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See detailPartial Cloning and Distribution of Estrogen Receptor Beta in the Avian Brain
Lakaye, Bernard ULg; Foidart, Agnès ULg; Grisar, Thierry ULg et al

in Neuroreport (1998), 9(12), 2743-8

A partial estrogen receptor beta (ER-beta) cDNA was isolated from testicular quail RNA by RT-PCR with degenerate primers specific to the rat ER-beta sequence. A high expression of ER-beta was demonstrated ... [more ▼]

A partial estrogen receptor beta (ER-beta) cDNA was isolated from testicular quail RNA by RT-PCR with degenerate primers specific to the rat ER-beta sequence. A high expression of ER-beta was demonstrated by RT-PCR in the telencephalon, diencephalon, pituitary, testis and kidneys of male quail but little or no expression was detected in the cerebellum, pectoral muscle and adrenal gland. In situ hybridization with a 35S-labelled oligoprobe in sections through the preoptic area-rostral hypothalamus identified high expression in the medial preoptic nucleus, bed nucleus striae terminalis and nucleus taeniae. These data demonstrate the presence of an ER-beta in brain areas implicated in the control of reproduction in a non-mammalian species. [less ▲]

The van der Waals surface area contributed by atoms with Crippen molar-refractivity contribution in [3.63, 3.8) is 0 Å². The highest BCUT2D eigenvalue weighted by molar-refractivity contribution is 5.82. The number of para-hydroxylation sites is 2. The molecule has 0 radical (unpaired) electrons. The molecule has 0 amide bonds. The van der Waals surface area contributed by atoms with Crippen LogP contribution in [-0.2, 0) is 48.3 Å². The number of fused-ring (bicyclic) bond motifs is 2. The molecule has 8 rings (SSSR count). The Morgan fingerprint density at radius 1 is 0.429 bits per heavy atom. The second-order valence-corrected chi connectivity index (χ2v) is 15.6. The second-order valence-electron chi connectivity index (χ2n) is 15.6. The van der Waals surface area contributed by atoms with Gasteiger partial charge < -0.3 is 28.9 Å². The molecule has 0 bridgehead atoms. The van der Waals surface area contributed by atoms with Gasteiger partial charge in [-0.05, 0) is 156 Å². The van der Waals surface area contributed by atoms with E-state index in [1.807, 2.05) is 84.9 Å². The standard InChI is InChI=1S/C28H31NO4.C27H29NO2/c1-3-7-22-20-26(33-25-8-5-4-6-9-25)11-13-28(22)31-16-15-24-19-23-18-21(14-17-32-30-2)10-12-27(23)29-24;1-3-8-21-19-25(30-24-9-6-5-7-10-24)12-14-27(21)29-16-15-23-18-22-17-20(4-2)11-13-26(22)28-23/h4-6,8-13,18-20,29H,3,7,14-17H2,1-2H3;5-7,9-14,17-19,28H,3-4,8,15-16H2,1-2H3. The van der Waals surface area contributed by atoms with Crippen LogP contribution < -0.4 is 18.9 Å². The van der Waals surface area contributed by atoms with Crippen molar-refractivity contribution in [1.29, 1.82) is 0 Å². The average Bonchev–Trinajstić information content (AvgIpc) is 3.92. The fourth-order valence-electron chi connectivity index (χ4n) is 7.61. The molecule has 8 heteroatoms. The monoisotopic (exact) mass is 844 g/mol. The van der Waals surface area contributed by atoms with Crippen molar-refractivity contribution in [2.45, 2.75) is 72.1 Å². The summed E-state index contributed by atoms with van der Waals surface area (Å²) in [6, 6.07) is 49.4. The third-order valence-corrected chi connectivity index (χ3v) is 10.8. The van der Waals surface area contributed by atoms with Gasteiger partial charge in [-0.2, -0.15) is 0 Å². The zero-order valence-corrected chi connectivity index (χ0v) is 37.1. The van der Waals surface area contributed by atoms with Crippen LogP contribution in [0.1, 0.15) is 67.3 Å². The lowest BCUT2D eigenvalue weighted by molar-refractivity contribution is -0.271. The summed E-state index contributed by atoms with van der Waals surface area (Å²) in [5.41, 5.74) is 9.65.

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See detailAppetitive and consummatory male sexual behavior in Japanese quail are differentially regulated by subregions of the preoptic medial nucleus
Balthazart, Jacques ULg; Absil, Philippe ULg; Gérard, Marie-Paule ULg et al

in Journal of Neuroscience (1998), 18(16), 6512-6527

Central testosterone aromatization is required for the activation of both appetitive (ASB) and consummatory (CSB) male sexual behavior in Japanese quail. There are two major clusters of aromatase ... [more ▼]